Thanksgiving is Family Health History Day
Along with being thankful for all our wonderful members and partner organizations, the NCCRT also takes pride in recognizing National Family Health History Day this Thanksgiving. The U.S. Surgeon General has declared Thanksgiving as National Family Health History Day since 2004, and the NCCRT joins this initiative to encourage everyone to take time to discuss and document our colorectal cancer (CRC) family history. Our family’s history of CRC and screening has important implications about our own disease risks and can substantially change screening recommendations. Thus, we encourage you to talk with your family about your family history this Thanksgiving and share all that you learn with your healthcare providers to better prevent, predict, and treat any potential disease.
Why is cancer family history important for the NCCRT?
The ultimate goal of the NCCRT is to increase the use of recommended CRC screening tests among the entire population for whom screening is appropriate. For the general population, the lifetime risk of developing CRC is approximately 5 percent. A number of modifiable risk factors have been identified, such as obesity, diets high in red meat, lack of physical activity, smoking, and alcohol consumption, that contribute to this risk. Yet, other risk factors related to CRC, such as age, sex, and a family history of CRC or advanced colorectal adenomas are non-modifiable and can substantially increase an individual’s lifetime risk for CRC. In the case of a family history, the risk of developing CRC is approximately two times higher in persons with at least one affected first-degree relative (parent, sibling, child) than in those without a family history, and that risk increases with the number of affected first-degree relatives with CRC as well as the younger the age of their diagnosis.
Screening is essential for those at increased risk for CRC because of family history. A family history of CRC is found in approximately 20 to 25 percent of CRC patients, and it is estimated that approximately 10 to 20 percent of the general population has a first-degree relative with CRC or an advanced colorectal adenoma (or both). Screening guidelines vary for these high-risk individuals, but they all recommend starting screening earlier and most recommend colonoscopy as the preferred screening option. Unfortunately, less than half of those individuals with a family history of CRC are successfully counseled and navigated to screening according to the guidelines.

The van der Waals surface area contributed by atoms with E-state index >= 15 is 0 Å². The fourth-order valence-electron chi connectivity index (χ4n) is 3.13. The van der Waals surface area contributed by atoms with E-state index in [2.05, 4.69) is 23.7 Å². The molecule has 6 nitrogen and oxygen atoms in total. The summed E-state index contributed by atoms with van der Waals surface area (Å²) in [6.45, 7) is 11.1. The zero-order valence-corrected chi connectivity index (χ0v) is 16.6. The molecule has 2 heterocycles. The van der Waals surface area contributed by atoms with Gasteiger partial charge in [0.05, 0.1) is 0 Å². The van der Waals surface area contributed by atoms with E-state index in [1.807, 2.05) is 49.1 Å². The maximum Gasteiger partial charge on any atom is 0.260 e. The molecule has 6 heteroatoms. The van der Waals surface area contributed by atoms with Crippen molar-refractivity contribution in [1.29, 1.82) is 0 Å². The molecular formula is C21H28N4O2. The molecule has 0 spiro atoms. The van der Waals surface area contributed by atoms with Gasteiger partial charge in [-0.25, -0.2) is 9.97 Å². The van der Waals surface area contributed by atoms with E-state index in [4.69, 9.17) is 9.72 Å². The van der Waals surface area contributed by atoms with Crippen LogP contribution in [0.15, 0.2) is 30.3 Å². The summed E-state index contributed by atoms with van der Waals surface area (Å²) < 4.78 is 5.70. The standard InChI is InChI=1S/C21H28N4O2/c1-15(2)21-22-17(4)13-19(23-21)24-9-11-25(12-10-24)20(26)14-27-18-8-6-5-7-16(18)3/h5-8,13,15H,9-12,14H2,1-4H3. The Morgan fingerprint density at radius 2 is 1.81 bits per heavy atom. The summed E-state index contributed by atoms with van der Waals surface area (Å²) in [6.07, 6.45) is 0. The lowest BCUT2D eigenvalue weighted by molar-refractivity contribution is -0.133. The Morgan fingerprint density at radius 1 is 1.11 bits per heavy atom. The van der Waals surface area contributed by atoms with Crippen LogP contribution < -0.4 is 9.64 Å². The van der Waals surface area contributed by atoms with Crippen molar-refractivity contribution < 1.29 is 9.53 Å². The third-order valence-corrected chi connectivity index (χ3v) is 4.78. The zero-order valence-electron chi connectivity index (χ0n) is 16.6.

CRC incidence and mortality has decreased by almost 40% in the last 25 years largely due to CRC screening in those over age 50 but CRC rates are actually increasing in those under age 50. We need to do a better job of identifying and managing those at a higher risk for CRC due to family history. Promoting National Family Health History Day is an opportunity to get this message out and further share the importance of discussing and documenting health problems that may run in the family.
How can you promote Family Health History Day?
- Share these tweets and Facebook posts:
- Are you at an increased risk for #colorectalcancer? Take time this Thanksgiving to learn about your #FamilyHealthHistory.
- Thanksgiving is National #FamilyHealthHistory Day! Your family’s history of #colorectalcancer has important implications about your own disease risks and can substantially change screening recommendations.
- Having the family over this Thanksgiving? Do you know if you have a family history of colorectal cancer? If not, it’s a perfect time to get the conversation started about your #FamilyHealthHistory!
- Family History Social Media Toolkit (NIH – National Human Genome Research Institute)
- Join the #FamilyHealthHistory Thunderclap.
Best wishes to you and your family for a happy, healthy, and family history-informed Thanksgiving.